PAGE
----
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April 25, 2014 8:28 pm
Every Day is for the Thief, by Teju Cole, Faber, RRP£12.99/Random House, RRP$23, 176 pages
I cannot help thinking of Every Day is for the Thief as Teju Cole’s love child, brought into the open after being tucked away with his mother’s people for his first years. Just look at him, this boy, see how he carries himself not unlike his younger brother, the one we already know. The book, published in Nigeria in 2007 and now out in revised form in the US and UK, has the same wandering, meditative narrator as Cole’s 2011 novel Open City , the same preoccupation with place, with people, with observing, with art, with ideas. There is the sharp imagery, the attention to detail, the indifference to plot. Listen to the evocative voice, the gorgeous prose, look how he is very much his father’s son.
One of the things I immediately loved about Every Day is for the Thief is its refusal to conform to genre, which makes reading it, especially after a steady stream of plot-driven novels, feel like coming up for air. Cole flirts with novel, memoir, travelogue and essay all at once, choices that promise fresh possibilities of engaging with the book. Of course genres are helpful but sometimes it takes a work such as this to push us to consider their necessity, and simply to remind us that stories are stories.
We first meet Cole’s nameless narrator as he prepares to travel to Nigeria; in a way he is birthed by his pending journey as he does not exist to us until the trip summons him to the page. The young man is returning to his homeland after a 15-year absence during which he has not kept active ties in an effort to make a break with his past. When he gets to Nigeria he very much remains a traveller with itchy feet, and it is his constant wanderings that reveal the city of Lagos to him, and to us. He is always observing and reflecting and documenting a familiar space made foreign by the passage of many years spent in the US. This is one of the obvious things the narrator shares with his creator – Cole also grew up in Nigeria, left for the US aged 17, and was waited more than a decade before he, too, made his first return.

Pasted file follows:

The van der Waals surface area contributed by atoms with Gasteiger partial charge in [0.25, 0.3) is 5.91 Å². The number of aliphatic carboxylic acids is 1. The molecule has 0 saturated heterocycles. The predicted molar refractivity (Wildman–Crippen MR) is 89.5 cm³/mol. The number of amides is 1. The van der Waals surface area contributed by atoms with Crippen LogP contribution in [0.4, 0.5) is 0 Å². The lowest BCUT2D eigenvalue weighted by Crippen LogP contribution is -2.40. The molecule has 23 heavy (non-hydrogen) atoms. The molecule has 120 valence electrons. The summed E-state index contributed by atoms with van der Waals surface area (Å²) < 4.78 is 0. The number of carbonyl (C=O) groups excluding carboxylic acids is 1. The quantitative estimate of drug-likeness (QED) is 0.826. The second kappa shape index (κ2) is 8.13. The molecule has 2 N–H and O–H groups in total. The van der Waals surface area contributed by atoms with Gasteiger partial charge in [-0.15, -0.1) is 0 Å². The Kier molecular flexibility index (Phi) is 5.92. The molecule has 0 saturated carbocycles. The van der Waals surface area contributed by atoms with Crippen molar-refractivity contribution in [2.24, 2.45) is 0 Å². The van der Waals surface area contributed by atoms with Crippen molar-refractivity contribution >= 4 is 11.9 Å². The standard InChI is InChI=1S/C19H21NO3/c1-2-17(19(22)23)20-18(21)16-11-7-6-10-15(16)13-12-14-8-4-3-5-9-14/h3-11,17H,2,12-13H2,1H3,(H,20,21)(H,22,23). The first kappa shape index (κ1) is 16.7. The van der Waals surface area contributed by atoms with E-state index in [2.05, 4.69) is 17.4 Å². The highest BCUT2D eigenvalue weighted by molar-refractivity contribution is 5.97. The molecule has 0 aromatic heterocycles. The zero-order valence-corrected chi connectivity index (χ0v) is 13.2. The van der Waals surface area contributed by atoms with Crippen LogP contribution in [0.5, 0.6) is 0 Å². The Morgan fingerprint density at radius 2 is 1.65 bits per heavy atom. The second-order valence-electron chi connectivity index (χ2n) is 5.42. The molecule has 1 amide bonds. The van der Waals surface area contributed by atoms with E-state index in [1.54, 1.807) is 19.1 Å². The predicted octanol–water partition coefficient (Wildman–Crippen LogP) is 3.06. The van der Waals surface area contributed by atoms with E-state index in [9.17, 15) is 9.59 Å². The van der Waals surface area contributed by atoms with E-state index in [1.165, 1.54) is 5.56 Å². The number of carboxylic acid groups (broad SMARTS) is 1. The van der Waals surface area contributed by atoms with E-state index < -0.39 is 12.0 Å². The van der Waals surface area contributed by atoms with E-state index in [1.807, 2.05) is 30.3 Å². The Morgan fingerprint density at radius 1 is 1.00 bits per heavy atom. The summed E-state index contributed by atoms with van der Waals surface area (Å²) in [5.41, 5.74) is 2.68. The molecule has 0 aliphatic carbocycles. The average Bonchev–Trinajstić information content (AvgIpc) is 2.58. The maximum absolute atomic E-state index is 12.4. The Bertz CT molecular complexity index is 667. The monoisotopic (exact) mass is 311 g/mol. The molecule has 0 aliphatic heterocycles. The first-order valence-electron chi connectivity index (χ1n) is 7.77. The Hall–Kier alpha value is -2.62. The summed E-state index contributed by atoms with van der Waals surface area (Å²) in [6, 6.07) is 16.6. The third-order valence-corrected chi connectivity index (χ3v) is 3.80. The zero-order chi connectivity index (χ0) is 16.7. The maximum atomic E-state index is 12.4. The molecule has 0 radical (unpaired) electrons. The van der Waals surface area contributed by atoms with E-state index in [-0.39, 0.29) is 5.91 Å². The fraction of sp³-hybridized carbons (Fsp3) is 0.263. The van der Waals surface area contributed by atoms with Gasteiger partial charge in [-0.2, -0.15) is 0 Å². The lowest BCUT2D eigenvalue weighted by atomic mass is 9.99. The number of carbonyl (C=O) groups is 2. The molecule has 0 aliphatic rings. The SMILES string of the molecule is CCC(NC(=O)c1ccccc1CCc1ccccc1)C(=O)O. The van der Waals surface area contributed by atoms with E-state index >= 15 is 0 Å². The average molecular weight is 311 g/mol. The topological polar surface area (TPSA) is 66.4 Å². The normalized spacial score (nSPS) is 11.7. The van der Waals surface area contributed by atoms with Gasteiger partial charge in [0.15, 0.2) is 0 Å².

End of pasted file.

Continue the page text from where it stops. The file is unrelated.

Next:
Lagos becomes larger and more alive on the page – we know a lot more about the city than we do the narrator, as if he is simply the guy holding the camera. This suits us just fine because Lagos is a riveting character. Each brief chapter is a memorable snapshot – “419” scams, a colourful market, bribing different people for services, family, rides in Danfo buses, reconnecting with a past love, a visit to the sorry national museum, reuniting with friends, a sighting of a mysterious woman reading Michael Ondaatje, foreigners in the country to make some serious money.
If Cole’s photographic vignettes are not enough, he has included around a dozen pictures, as if to say he intends to show us his city in ways that will make it real. Lagos, indeed, comes alive in what is one of its sharpest representations by a contemporary writer. Wide-eyed city of complexities and contradictions, beauty and ugliness, and, of course, “life hanging out”, it is never dull. A city so ablaze with humanity that the narrator is compelled to make a naughty observation: “I suddenly feel a vague pity for all those writers who have to ply their trade from sleepy American suburbs, writing divorce scenes symbolized by the slow washing of dishes. Had John Updike been African, he would have won the Nobel Prize 20 years ago.”
But there is another side to this engaged portrait, and you see it in Cole’s attitude towards the city’s known problems; corruption, failure of leadership, power cuts, the underpaid hardworking professionals, the unnecessary violence, the country’s lack of interest in its own history, an unravelling humanity. Cole’s critiques, even as they are masked by gentleness, still sting. Consider, “What, I wonder, are the social consequences of life in a country that has no use for history?” and “The problem used to only be the leadership. But now, when you step out into the city, your oppressor is likely to be your fellow citizen, his ethics eroded by years of suffering and life at the cusp of desperation.”
But the power of these critiques, it is important to note, is in the fact that they come from a deep reservoir of love. James Baldwin wrote: “I love America more than any other country in the world, and, exactly for this reason, I insist on the right to criticize her perpetually.” Cole, too, assumes this right, and nothing better captures this enduring love than the final chapter. The narrator is back in cold New York where the snow “robs the street of details and muffles the goings-on outside the window,” but, of course, a warm memory of Lagos, which simply amazes us with its beautiful writing, comes to the narrator as if to melt the snow. In the poetic final shot, Lagos holds her head with dignity, and she looks stunning.
NoViolet Bulawayo is author of ‘We Need New Names’ (Vintage)
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